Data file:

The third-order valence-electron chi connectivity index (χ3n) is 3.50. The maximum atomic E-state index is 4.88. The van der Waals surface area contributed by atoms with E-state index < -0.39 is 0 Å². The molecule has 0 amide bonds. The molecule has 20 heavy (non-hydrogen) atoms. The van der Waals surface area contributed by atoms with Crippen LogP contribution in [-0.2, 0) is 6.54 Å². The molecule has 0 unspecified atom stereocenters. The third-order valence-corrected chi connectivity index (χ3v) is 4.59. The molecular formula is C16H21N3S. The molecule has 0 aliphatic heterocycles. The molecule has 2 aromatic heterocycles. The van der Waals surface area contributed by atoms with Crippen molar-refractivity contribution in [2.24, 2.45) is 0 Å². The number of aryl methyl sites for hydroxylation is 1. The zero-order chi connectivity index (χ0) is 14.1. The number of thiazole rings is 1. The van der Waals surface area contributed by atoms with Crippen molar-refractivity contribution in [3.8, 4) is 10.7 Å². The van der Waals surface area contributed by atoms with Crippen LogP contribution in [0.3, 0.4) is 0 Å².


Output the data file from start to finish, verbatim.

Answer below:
The third-order valence-electron chi connectivity index (χ3n) is 3.50. The maximum atomic E-state index is 4.88. The van der Waals surface area contributed by atoms with E-state index < -0.39 is 0 Å². The molecule has 0 amide bonds. The molecule has 20 heavy (non-hydrogen) atoms. The van der Waals surface area contributed by atoms with Crippen LogP contribution in [-0.2, 0) is 6.54 Å². The molecule has 0 unspecified atom stereocenters. The third-order valence-corrected chi connectivity index (χ3v) is 4.59. The molecular formula is C16H21N3S. The molecule has 0 aliphatic heterocycles. The molecule has 2 aromatic heterocycles. The van der Waals surface area contributed by atoms with Crippen molar-refractivity contribution in [2.24, 2.45) is 0 Å². The number of aryl methyl sites for hydroxylation is 1. The zero-order chi connectivity index (χ0) is 14.1. The number of thiazole rings is 1. The van der Waals surface area contributed by atoms with Crippen molar-refractivity contribution in [3.8, 4) is 10.7 Å². The van der Waals surface area contributed by atoms with Crippen LogP contribution in [0.3, 0.4) is 0 Å².